Constitutional Considerations

Punitive damages are awarded by courts when they deem that compensatory damages are inadequate.

Even though the awarding of punitive damages have long been recognized by law, they are subject to constitutional scrutiny.  Though states have wide powers over granting punitive damages, they are subject to limitations.  States, while exercising their powers have to strictly comply with the “Due Process” rules.  The Due Process Clause of the Fourteenth Amendment prohibits a state from imposing grossly excessive punishment on a tortfeasor.  However, punitive damages may be imposed properly to further a state’s legitimate interests in punishing unlawful conduct and deterring such behavior.

A state’s power in imposing punitive damages is limited to the state alone.  It need not be concerned with  imposition of punitive damages outside its jurisdiction.

The courts have recognized that punitive damages may properly be imposed to further a state’s legitimate interests in punishing unlawful conduct and deterring such behavior.  Courts have also suggested that the common law method of imposing punitive damages is warranted.  According to courts, the awarding of punitive damages is not a finding of fact, but an expression of moral condemnation.

In Pac. Mut. Life Ins. Co. v. Haslip, 499 U.S. 1 (U.S. 1991), the petitioner was the insurer’s agent who solicited and wrote policies for a municipality and misappropriated premium moneys paid.  The insureds (respondents) filed suit for fraud.  Liability and punitive damages were awarded by the jury.  Upon appeal, the Supreme Court affirmed the decision.  A writ of certiorari was filed by the petitioner and was granted.  According to the court, petitioner had prior notice of possible frauds by agent and that state common law allowed corporate liability for compensatory and punitive damages for fraud where its employee, in this case agent, effected fraud within the scope of employment.  It held that award of punitive damages was not a violation of due process.  While deciding the case, the court held that “unlimited jury discretion or unlimited judicial discretion in the fixing of punitive damages may invite extreme results that jar one’s constitutional sensibilities. There is no mathematical bright line between the constitutionally acceptable and the constitutionally unacceptable that would fit every case. General concerns of reasonableness and adequate guidance from the court when the case is tried to a jury properly enter into the constitutional calculus.”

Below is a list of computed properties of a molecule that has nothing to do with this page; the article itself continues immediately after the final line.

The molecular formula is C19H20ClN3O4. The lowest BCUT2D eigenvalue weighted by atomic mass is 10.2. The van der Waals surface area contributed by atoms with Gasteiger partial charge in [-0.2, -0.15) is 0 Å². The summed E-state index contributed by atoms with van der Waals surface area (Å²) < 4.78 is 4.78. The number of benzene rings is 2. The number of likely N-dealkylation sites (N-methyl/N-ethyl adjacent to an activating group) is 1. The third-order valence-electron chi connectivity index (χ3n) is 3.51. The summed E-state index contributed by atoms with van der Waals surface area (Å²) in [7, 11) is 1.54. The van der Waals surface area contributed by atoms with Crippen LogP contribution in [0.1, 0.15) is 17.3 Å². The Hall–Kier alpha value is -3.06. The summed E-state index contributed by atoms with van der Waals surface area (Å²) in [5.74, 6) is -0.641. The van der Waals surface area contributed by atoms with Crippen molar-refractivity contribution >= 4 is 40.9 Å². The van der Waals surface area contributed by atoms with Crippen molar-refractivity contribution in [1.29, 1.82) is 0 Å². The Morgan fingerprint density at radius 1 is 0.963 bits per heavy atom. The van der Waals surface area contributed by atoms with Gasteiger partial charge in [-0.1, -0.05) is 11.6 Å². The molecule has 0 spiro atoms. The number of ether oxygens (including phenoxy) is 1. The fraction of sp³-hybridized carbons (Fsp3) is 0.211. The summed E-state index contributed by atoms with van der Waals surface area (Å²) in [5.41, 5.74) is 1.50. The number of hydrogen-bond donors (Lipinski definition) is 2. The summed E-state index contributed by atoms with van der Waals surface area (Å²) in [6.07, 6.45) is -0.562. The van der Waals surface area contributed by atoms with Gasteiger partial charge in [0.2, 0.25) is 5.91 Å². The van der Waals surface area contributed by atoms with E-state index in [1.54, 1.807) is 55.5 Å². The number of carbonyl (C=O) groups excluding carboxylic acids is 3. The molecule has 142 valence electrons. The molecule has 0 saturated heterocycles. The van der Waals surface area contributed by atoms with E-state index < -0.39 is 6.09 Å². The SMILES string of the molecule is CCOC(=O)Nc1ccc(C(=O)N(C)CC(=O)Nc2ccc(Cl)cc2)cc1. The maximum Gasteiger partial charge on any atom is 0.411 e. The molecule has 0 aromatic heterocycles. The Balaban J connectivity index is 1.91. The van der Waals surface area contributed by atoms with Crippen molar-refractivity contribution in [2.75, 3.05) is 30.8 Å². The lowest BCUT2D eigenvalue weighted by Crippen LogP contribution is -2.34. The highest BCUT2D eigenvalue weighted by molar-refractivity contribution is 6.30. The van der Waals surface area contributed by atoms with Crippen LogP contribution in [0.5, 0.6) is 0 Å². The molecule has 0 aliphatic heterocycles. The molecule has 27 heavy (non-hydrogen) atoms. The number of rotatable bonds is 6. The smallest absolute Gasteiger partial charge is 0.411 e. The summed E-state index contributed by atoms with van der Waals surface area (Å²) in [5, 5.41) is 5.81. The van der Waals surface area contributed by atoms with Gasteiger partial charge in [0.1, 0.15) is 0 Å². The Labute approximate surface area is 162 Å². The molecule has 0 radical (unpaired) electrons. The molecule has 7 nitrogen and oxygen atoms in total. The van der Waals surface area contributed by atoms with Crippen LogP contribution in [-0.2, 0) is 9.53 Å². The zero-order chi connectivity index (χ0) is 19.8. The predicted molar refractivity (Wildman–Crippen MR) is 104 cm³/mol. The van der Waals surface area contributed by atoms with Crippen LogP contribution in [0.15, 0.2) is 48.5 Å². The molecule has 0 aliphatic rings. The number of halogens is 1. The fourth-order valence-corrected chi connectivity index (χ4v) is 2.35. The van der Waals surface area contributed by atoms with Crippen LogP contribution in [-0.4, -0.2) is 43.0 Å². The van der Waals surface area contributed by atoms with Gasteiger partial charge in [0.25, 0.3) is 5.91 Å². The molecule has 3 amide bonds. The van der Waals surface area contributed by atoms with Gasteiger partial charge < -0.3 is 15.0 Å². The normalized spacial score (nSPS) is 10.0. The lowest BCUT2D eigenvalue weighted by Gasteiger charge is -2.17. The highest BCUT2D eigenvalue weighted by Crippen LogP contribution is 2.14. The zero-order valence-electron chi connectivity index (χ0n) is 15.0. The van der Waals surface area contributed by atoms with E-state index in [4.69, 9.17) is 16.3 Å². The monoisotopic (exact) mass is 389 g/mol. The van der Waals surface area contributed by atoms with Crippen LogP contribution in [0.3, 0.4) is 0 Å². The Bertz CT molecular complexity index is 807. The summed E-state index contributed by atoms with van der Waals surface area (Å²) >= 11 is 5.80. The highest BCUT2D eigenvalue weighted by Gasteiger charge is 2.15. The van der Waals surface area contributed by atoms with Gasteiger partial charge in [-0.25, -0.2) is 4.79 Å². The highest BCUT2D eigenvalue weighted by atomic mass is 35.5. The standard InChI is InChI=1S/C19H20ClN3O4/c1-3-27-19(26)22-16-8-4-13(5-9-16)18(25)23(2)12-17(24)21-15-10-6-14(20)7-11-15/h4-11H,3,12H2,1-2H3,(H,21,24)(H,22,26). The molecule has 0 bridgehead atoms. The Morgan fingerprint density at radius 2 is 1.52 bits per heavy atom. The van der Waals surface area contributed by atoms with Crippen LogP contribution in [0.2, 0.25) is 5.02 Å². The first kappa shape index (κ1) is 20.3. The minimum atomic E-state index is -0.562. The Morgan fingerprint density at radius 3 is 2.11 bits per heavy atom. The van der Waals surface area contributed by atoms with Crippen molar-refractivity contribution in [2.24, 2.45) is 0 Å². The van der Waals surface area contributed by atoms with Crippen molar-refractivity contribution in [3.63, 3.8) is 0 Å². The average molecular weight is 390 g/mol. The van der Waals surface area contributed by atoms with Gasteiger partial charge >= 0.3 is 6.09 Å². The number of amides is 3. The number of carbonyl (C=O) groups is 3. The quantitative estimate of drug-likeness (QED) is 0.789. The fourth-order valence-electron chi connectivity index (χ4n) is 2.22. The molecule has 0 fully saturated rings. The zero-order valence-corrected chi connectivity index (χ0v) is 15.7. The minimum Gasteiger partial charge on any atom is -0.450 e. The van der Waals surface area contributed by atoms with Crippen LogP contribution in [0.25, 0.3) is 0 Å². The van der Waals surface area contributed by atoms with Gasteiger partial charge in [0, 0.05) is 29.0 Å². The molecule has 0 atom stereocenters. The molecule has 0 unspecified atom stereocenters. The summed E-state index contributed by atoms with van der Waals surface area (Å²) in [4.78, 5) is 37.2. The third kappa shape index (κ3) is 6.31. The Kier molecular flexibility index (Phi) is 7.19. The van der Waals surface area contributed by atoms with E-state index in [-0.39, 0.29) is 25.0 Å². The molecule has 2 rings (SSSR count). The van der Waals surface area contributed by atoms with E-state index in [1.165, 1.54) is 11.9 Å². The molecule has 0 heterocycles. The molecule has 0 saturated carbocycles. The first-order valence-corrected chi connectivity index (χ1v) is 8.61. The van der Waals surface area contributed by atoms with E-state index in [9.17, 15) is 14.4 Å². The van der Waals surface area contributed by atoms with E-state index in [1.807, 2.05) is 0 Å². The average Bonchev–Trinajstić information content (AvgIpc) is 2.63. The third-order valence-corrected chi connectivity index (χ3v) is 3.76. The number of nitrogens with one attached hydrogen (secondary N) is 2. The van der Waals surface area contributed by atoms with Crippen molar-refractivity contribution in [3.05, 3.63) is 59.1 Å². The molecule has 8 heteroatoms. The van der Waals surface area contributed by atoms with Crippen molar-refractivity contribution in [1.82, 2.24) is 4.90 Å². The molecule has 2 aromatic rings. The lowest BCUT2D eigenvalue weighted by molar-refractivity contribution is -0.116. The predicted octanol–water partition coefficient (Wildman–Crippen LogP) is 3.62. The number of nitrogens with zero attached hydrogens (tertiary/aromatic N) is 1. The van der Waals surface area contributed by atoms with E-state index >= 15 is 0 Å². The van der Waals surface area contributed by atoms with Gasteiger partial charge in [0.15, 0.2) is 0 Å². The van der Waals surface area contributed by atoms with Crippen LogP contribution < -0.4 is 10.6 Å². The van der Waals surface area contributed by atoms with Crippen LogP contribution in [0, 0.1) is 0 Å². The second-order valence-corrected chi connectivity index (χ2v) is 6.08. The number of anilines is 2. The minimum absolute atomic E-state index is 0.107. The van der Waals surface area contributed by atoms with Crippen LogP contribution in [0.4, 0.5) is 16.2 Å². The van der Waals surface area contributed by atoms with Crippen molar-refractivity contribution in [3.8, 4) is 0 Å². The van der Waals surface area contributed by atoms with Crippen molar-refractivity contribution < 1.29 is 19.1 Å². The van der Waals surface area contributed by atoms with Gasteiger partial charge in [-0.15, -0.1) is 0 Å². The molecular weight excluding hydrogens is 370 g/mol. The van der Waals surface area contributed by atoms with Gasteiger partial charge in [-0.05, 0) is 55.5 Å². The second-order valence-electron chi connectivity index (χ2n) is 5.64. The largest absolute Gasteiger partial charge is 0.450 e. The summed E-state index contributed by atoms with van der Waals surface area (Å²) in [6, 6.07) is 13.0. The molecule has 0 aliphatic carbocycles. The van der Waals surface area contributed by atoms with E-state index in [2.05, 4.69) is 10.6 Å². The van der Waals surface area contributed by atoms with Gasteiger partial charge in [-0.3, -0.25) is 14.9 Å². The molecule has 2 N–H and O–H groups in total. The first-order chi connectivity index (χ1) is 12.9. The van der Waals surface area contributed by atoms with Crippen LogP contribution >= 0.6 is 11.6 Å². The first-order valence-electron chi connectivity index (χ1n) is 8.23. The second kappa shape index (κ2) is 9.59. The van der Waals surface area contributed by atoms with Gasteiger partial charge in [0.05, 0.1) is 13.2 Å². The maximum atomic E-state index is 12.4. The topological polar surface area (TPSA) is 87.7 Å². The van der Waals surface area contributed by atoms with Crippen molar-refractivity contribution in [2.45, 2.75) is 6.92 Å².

Inside Constitutional Considerations